Breaking Up Is Hard to Do - Microsoft
Liebeskind, Ken, Editor & Publisher
Computer software giant, bugged by federal antitrust efforts, seeks to rewrite the program, using newspaper campaigns
Microsoft Corp. is using newspapers in two different ways as it fights the federal court ruling that seeks to break up the company.
On June 9, two days after U.S. District Judge Thomas Penfield Jackson ordered that Microsoft be split into two separate parts, the company ran a full-page ad in a number of newspapers. The ad, in the form of a letter from company Chairman Bill Gates and President/CEO Steve Ballmer, argued that splitting the company would "impose crippling regulations ... and lead to less innovation, fewer choices, and higher prices for consumers."
The ad appeared in Microsoft's hometown papers, The Seattle Times and the Seattle Post- Intelligencer, as well as in USA Today, The New York Times, The Washington Post, The Wall Street Journal, and the San Jose (Calif.) Mercury News.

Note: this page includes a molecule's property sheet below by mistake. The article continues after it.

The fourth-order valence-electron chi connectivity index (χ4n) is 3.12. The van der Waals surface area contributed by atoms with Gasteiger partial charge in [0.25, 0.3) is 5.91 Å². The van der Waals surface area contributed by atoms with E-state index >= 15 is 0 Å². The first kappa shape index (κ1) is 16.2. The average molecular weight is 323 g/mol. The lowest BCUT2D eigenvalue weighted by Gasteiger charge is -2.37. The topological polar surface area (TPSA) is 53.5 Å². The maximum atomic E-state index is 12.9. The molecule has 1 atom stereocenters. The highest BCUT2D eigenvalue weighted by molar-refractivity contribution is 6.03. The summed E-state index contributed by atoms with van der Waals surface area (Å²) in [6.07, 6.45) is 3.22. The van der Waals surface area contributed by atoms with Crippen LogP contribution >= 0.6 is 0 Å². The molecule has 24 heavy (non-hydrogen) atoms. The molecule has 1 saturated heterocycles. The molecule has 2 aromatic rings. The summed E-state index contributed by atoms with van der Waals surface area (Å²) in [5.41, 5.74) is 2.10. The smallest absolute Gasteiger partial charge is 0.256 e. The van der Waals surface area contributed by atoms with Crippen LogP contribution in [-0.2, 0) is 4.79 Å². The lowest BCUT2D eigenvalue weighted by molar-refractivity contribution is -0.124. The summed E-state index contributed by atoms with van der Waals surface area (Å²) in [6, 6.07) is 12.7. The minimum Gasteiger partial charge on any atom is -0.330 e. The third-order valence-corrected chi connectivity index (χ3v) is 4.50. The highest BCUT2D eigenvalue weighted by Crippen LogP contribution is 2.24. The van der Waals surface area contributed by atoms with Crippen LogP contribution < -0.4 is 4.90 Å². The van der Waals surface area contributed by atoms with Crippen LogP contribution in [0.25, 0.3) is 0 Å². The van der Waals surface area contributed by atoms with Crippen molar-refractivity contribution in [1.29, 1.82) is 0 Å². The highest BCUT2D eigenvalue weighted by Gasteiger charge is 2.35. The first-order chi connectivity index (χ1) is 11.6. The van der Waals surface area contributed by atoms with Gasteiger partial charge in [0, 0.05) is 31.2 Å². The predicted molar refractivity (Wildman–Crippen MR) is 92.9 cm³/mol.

The ad is the third in a series of recent newspaper efforts that have followed major proceedings in the case. Ads also ran in early April, after Jackson ruled that Microsoft had violated antitrust laws, and in early May, after the judge announced that the U.S. Justice Department wanted to split up the company.
The newspaper ads complement a campaign prepared by McCann- Erickson/A&L, which includes TV commercials. The most recent one, launched June 11, features Bill Gates discussing the company's future.
Microsoft also has used newspapers in a letter-to-the-editor campaign. A company source acknowledged it hired DCI Group, a Washington public- relations firm, to solicit letters from people around the country. These letters then were sent to a variety of papers, including USA Today, The Washington Times, and The Des Moines (Iowa) Register. Microsoft and DCI Group declined to comment on the campaign. …